The brutal eradication of the indigenous population in the 16th and 17th centuries is of fundamental importance. There was no explicit political intention to commit genocide: the conquest, the first encounters with the Spanish, then the other European powers, very rapidly placed local populations in perilous circumstances, leading to their quasi-total disappearance from the islands. The few hundred Caribbeans who were able to escape these attacks, as well as disease, were those who took refuge in the most inhospitable islands that were also the most difficult of access for the Europeans who would settle only very slowly on the steep slopes of Grenada or Dominica. It was not so much a question of numerical inferiority found in both camps (the European adventurers were actually very few in number) as of the geographical configuration of the territory itself and technical superiority that would lead to the fateful outcome. The finite, enclosed and relatively small size of the islands left few possibilities for the natives to escape their pursuers, very different from what occurred on the continental mainland. Technical superiority asserted itself in all domains. Mere contact with Europeans propagated diseases that were fatal for the Amerindian populations. Inversely, malaria and other diseases associated with hot, humid climates provoked a higher death rate amongst the colonizers: but Europe with its human masses was able to make good the numbers lost. These new societies were born and built amidst violence, often of the most absolute kind. The total substitution of the native population by European colonists and enlisted soldiers gave rise to a very different settlement history.

The beginning of the 16th century ushered in some 300 years of European occupation. Initially they were relatively few in number and male, in contrast to those who went to North America, where the immigration was made up of whole families, the newcomers established the plantation economic system based on slave labour. For more than 200 years, the human relations between white masters and black slave populations were steeped in brutality. Between Whites themselves, or Blacks, it was the same. The slave-based system remained as it was set up, with a central principle that would endure and help it become one of the summits of brutality that have marked society up to the present day, an unjustifiable and intolerant system. Historians agree that 10 to 13 million people were brought across the Atlantic to provide the workforce for the plantations of the Caribbean basin. This contempt for human life still leaves its traces across inter-personal relations at the beginning of the 21st century. Under constraint and duress without any hope of return, the slaves peopled the islands and parts of the low-lying coasts of Meso-America.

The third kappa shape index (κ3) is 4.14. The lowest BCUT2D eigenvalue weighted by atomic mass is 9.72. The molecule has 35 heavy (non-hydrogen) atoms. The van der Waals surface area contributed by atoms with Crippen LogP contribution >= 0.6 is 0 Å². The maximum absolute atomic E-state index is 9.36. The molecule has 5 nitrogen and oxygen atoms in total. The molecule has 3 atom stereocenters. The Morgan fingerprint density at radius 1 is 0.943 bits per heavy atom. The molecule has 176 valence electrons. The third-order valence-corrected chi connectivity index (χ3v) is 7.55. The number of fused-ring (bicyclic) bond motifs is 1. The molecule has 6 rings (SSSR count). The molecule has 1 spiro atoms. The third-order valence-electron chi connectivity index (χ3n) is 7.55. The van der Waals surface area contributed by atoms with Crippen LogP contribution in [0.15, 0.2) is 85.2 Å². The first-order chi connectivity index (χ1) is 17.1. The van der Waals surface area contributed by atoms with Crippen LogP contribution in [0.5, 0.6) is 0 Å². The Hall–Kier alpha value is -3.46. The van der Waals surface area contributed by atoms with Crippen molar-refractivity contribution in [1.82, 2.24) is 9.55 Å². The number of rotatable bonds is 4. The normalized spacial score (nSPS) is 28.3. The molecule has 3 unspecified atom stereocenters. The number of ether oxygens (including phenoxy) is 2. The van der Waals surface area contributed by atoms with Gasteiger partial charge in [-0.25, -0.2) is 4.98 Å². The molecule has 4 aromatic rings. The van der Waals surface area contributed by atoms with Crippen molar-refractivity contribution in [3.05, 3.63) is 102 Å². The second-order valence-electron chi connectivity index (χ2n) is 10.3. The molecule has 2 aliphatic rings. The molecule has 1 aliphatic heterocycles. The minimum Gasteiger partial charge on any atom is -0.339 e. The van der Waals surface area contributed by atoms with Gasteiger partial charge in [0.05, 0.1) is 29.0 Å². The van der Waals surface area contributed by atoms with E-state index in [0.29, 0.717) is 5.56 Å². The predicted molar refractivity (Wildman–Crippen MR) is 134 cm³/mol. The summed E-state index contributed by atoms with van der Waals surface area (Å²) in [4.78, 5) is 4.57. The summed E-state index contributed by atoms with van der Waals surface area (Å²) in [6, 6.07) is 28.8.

A further stage in this human upheaval would take place at the very moment of the abolition of slavery, with the arrival of Asiatic populations from China or southern India. The white plantocracy refused to offer decent wages to the now liberated black workforce. From 1838 until 1924, the plantation owners did not cease to recruit and transport workers from Asia. Often these migratory flows would exceed 10 000 individuals a year, for the whole of the West Indies and Guyanas. The areas of recruitment were closely linked to the cultural and linguistic affinities of those recruiting, that is to the colonial homelands. So Suriname, a Dutch colony, sought the workforce it needed in the island of Java, whereas France fulfilled its need from Indochina, which it had colonized. The abolition of slavery complicated the human landscapes, accentuating ‘mestizisation:' plantation owners and small white employers, the black workforce, recruited Asian workers, to which could be added some populations from the Atlantic islands like Madeira. These movements disturbed former relations, introducing new divisions. During more than four centuries, the region had become a territory of voluntary or forced immigration.